“There’s no such thing as a free lunch” but will there be such a thing as a free drink or cheap drink in the future?

Binge drinking in the UK is a major problem. City centres at the weekend can be full of people that are literally trying to drink as much as possible in as short a period of time. Violence and health issues often ensue.

As well as the disturbances to local residents there are also the costs both health-wise to the drinkers and financially to police forces, hospitals and society at large arising as a result of this binge drinking.

As a potential solution to this problem, the government is currently investigating whether to ban free or cheap drink promotions. One of the ideas being discussed is whether to make it illegal to sell alcohol below cost price. In other words to prevent businesses offering “loss leaders” on drinks so as to encourage higher spending at a later date.

If you’re an accountant, and assuming you’re not reading this in the middle of an actual binge drinking session yourself, this raises an interesting discussion on what exactly is meant by “below cost” and in particular the term “cost”.

The major alcoholic drinks manufacturers produce a range of drinks. Diageo for example produce drinks as varied as Smirnoff vodka, Johnnie Walker whisky and the famous Irish stout Guinness.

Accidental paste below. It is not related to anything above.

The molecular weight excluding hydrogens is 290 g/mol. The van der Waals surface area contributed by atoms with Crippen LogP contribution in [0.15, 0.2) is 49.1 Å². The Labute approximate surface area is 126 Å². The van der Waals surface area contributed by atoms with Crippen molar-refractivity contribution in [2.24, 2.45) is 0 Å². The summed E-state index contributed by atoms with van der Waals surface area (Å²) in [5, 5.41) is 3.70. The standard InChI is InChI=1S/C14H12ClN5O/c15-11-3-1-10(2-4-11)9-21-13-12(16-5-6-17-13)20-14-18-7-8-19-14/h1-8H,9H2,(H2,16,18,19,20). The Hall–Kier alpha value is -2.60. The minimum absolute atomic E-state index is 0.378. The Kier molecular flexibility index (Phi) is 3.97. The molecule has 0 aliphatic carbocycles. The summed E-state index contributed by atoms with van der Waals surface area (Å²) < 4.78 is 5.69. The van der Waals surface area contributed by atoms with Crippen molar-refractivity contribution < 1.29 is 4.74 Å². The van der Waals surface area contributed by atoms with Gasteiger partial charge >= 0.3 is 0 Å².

Identifying the cost of each particular drink would be challenging exercise. Whilst they no doubt have sophisticated management accounts which allocate overheads and indirect costs in certain ways, there would be a clear debate as to which was the “correct” allocation of these costs.

Apportioning overheads such as head office costs, R&D and marketing to individual products would result in a certain amount of flexibility in terms of identifying the cost figure to use for “below cost” purposes.

One solution to this inherent problem of identifying the cost of individual products has been proposed and that is setting the minimum cost of the drinks as equivalent to the duty and VAT that needs to be paid on the particular drinks.

So, the next time you’re out having a quiet drink with some non finance friends feel free to start a discussion about how much each of your drinks cost to make. You can then explain about the various possible methods of allocating indirect costs. Then again, talking about management accounting cost allocation whilst out with your friends may result in your  non finance friends starting a binge drinking session themselves…

The ExP Group